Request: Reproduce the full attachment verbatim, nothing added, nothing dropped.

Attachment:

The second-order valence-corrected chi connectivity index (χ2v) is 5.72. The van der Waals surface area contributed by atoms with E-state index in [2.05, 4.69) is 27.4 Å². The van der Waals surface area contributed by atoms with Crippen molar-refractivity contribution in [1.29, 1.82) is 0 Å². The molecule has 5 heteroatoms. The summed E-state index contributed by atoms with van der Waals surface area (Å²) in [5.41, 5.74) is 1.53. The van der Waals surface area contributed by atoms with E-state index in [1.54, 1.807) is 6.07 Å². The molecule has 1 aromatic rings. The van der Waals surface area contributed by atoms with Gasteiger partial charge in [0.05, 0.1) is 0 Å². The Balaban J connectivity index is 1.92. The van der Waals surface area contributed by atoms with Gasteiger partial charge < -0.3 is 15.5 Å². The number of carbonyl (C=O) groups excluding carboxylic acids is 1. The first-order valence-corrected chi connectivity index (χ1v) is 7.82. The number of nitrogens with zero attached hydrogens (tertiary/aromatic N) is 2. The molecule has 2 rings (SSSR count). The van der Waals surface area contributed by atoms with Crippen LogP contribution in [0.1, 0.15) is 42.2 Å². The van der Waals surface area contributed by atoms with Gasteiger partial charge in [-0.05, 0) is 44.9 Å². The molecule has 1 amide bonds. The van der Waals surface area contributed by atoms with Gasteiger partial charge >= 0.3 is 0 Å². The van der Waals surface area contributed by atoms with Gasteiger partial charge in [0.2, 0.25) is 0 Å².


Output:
The second-order valence-corrected chi connectivity index (χ2v) is 5.72. The van der Waals surface area contributed by atoms with E-state index in [2.05, 4.69) is 27.4 Å². The van der Waals surface area contributed by atoms with Crippen molar-refractivity contribution in [1.29, 1.82) is 0 Å². The molecule has 5 heteroatoms. The summed E-state index contributed by atoms with van der Waals surface area (Å²) in [5.41, 5.74) is 1.53. The van der Waals surface area contributed by atoms with E-state index in [1.54, 1.807) is 6.07 Å². The molecule has 1 aromatic rings. The van der Waals surface area contributed by atoms with Gasteiger partial charge in [0.05, 0.1) is 0 Å². The Balaban J connectivity index is 1.92. The van der Waals surface area contributed by atoms with Gasteiger partial charge < -0.3 is 15.5 Å². The number of carbonyl (C=O) groups excluding carboxylic acids is 1. The first-order valence-corrected chi connectivity index (χ1v) is 7.82. The number of nitrogens with zero attached hydrogens (tertiary/aromatic N) is 2. The molecule has 2 rings (SSSR count). The van der Waals surface area contributed by atoms with Crippen LogP contribution in [0.1, 0.15) is 42.2 Å². The van der Waals surface area contributed by atoms with Gasteiger partial charge in [-0.05, 0) is 44.9 Å². The molecule has 1 amide bonds. The van der Waals surface area contributed by atoms with Gasteiger partial charge >= 0.3 is 0 Å². The van der Waals surface area contributed by atoms with Gasteiger partial charge in [0.2, 0.25) is 0 Å².